Much ado about face masks in Lagos: Security agents, others make profits

•We’ll probe alleged extortion over non-compliance with rule on wearing of face masks… —Police

SUBAIR MOHAMMED reports how face masks have become a gold mine for tailors, policemen and LASTMA officials in Nigeria’s largest market.

SINCE face masks made of fabric were cleared by health professionals as an acceptable Personal Protective Equipment (PPE) in Nigeria, all manner of the mouth and nose cover have been seen on residents of Lagos State, starting with the governor, Babajide Sanwo-Olu. An average gathering in the state now looks like coat of many colours. From plain materials, residents have also moved to more fashionable fabrics and designs with state government, corporate organisations, business brands, entertainers and countless fashion-conscious individuals settling for branded and customised face masks. Some fashion designers now blend the face covering with the outfit for their high-profile clients. The state Commissioner for Health, Professor Akin Abayomi, seems to have set the pace in this regard.

However, as they say, not all that glitters is gold. Beyond the fashion statement, health officials are concerned that not all fabric-based fashionable face masks are protective of the wearers and a simple test to confirm the reliability of masks has been explained by health workers. A popular online doctor, who practises in the United Kingdom, claims that if a user wants to know the effectiveness of his/her fabric-based face mask in protecting them from the coronavirus pandemic, a burning candle should be blown out while the mask is on, covering mouth and nose. If the air from the mouth is able to put out the burning candle through an escape from the mask, he says such a mask, regardless of its beauty, is useless.

 

Spreading COVID through mask?

Many residents, however, appear undisturbed by the reliability test, and with the seeming determination of the state government to enforce the protection regulation, a thriving industry seems about to be born in the state for its 22-million strong citizenry. The streets of Lagos are now literally paved with fabric-based face masks and the protective item is fast becoming the commonest commodity in countless neighbourhoods. The rising business, as expected, is also throwing up a lot of challenges for the state government, residents, health workers, security agents, among other stakeholders. With nobody doing any medical suitability test on the millions of fabric face masks being sold, there are growing worries that the infection rate, which has been on the increase on a daily basis, will not come down anytime soon.

Beyond the lack of standard and quality control, the enforcement of the state government’s regulation on social distancing and face mask, which has been largely acknowledged to be effective, is also allegedly seeing a rise in dubious dealings by officials of public and private enterprises. In nearly all government offices, it is now boldly written that visitors without face mask are not allowed to do businesses with them. Same for many private concerns like banks, telecoms, sales outlets, shopping malls, pharmacies and bakeries. Some officials of these business outfits have also allegedly gone rogue in enforcing the no-face mask, no-entry regulation. Apart from security personnel of banks and other offices where the elite of the state usually transact daily business, turning the social distancing enforcement to an opportunity for extortion by allowing in ahead of others those who can grease their palms, some public offices are now said to be into face mask rental business for desperate clients without face mask.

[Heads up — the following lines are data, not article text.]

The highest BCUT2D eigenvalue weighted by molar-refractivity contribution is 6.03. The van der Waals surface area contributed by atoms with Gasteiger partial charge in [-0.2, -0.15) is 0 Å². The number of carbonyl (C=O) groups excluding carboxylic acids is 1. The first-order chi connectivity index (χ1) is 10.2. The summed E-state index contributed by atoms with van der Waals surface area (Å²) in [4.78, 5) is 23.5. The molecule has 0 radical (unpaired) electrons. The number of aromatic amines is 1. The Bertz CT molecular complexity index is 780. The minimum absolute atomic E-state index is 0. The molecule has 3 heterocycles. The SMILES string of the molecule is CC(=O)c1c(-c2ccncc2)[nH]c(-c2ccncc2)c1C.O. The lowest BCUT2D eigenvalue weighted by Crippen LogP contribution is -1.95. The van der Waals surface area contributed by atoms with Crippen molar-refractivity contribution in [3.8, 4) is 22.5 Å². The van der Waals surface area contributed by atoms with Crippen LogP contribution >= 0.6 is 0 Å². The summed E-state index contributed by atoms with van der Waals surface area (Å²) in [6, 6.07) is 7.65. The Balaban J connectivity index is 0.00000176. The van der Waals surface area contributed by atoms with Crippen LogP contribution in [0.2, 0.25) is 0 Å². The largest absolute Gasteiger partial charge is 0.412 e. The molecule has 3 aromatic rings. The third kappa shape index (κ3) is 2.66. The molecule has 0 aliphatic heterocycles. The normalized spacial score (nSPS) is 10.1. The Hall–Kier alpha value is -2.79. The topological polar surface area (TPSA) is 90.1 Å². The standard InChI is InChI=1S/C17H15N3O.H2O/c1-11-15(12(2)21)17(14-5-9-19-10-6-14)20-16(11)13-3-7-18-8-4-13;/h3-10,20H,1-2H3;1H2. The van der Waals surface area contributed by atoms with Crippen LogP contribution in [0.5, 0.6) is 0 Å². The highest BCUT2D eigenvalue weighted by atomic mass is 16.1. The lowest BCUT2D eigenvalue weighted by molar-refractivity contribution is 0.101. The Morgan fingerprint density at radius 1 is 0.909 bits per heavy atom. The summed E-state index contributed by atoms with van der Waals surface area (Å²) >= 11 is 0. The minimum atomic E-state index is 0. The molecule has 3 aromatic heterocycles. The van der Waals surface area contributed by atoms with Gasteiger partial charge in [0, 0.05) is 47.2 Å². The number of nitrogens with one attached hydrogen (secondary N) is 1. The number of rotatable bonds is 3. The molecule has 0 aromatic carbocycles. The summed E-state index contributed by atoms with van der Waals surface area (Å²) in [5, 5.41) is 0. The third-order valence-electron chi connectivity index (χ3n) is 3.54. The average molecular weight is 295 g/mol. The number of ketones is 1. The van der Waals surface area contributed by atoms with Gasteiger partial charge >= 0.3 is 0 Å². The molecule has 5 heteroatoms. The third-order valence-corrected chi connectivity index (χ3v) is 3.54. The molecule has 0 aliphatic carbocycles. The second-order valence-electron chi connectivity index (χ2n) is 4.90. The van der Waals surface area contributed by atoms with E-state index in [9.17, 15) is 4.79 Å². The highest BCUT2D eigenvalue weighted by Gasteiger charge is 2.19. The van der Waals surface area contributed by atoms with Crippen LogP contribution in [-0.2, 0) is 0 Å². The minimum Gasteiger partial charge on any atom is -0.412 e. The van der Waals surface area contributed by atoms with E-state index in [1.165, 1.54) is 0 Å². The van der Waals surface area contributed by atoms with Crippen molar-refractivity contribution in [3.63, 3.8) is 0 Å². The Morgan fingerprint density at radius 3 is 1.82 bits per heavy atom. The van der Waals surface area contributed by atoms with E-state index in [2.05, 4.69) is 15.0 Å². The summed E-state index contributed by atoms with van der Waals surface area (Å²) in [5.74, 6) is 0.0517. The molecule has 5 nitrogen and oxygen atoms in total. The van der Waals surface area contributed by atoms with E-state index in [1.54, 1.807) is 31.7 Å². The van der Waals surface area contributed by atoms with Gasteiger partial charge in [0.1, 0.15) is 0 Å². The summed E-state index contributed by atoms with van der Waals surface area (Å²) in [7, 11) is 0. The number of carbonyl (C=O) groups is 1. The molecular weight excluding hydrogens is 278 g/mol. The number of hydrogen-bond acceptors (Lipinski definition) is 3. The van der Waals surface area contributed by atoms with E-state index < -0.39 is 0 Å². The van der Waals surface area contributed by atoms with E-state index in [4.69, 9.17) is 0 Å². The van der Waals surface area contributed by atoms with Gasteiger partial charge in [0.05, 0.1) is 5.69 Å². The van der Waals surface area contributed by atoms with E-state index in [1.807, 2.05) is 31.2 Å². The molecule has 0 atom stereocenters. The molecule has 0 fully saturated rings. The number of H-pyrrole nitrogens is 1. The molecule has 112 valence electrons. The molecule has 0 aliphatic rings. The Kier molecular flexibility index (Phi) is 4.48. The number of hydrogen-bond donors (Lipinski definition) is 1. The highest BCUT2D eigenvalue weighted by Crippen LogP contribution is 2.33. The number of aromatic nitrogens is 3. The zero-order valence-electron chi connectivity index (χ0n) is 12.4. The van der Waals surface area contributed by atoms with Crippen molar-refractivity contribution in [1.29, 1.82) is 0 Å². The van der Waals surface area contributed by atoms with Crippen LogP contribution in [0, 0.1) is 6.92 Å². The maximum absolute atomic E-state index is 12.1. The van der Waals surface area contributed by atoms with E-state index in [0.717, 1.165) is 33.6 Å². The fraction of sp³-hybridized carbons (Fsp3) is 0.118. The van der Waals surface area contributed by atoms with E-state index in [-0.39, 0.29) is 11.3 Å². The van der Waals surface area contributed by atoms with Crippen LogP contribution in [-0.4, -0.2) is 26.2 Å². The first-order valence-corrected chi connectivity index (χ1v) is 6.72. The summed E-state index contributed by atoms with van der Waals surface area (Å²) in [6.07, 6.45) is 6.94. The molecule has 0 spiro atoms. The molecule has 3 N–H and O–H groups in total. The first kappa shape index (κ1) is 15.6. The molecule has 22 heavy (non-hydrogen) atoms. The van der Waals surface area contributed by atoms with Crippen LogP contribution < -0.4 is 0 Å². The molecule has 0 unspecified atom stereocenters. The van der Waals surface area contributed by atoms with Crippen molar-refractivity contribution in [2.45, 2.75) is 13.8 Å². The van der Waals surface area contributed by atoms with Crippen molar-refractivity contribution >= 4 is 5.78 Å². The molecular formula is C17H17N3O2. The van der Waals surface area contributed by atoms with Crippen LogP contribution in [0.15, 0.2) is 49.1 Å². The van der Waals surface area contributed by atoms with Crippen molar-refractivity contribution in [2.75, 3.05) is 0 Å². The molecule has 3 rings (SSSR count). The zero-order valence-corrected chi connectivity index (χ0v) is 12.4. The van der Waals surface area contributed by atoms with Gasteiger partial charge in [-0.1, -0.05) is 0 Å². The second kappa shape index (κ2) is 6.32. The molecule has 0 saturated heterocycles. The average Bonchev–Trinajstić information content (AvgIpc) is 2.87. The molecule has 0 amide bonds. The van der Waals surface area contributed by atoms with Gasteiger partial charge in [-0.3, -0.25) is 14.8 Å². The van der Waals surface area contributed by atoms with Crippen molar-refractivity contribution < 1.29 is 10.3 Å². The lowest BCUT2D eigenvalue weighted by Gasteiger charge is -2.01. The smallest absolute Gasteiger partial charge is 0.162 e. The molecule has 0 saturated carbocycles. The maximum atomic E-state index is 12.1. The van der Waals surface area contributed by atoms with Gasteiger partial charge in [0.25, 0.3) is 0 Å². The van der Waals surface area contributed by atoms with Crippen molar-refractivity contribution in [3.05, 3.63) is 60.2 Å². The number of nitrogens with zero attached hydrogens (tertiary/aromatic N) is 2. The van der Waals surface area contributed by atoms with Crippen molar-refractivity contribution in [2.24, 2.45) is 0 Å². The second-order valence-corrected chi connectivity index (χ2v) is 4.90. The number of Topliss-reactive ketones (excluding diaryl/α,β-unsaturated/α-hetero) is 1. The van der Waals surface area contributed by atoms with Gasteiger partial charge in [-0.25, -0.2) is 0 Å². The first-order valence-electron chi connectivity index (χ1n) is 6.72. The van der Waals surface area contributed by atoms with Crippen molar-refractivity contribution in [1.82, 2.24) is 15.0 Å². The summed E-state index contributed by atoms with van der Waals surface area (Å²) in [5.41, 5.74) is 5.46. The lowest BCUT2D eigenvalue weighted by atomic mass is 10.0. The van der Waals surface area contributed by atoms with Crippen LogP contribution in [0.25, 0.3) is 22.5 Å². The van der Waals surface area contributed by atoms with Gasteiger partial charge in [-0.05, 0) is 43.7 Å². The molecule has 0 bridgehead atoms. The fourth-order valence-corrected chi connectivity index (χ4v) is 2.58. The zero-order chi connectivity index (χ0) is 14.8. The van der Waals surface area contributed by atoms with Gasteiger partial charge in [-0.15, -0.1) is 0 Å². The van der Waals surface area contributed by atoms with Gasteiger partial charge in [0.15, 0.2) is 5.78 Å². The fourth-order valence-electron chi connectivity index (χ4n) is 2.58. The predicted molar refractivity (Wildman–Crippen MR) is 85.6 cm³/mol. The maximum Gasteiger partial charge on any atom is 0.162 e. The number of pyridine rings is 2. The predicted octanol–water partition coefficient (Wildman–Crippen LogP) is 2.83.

For example, a couple claimed they were at the Ikoyi office of the Nigerian Immigration Service (NIS) to collect passport only to discover another applicant who was done at the office return his face mask to some officers who had a mini basket containing several face masks with them. The husband, who told the story on Twitter, said the returned face mask was simply thrown into the basket without any medical treatment and it was discovered that the NIS officials were renting the item out at the rate of N1,500 per applicant and couldn’t be bothered about decontaminating the used ones before reissuing them to others. The allegation generated uproar on social media.

Saturday Tribune got across to the national spokesperson of the NIS, Mr Sunday James, on Thursday morning. He denied the development, saying that the Ikoyi office is the model centre for the service. He described the couple who raised the allegation as liars, wondering why applicants without face masks would rent one for N1,500 when there were mask vendors around selling at N100. The story, according to him, is in the imagination of the tellers.

 

Not reliable?

Speaking on the reliability of fabric-based face masks, Dr Olatayo Mahmud of the Police College Hospital, Ikeja, said it was not absolutely dependable but it was compulsory to be used so as not to spread the virus.

He said: “If we look at it from the perspective of the size of the virus, face mask is not 100 per cent dependable. But it is better to use it as a protector, especially when one sneezes or coughs, so as not to infect the people around us. Face mask can only serve as a preventive measure; it cannot prevent the virus because the virus is so minute that an individual can easily be infected. Therefore, if a face mask is used, it is should be discarded immediately, whether you are in an infected environment or not. It is not to be reused but with the tense economic situation in the country, many people prefer to wash and reuse whereas in the process of removing it to wash, the virus can be contracted.”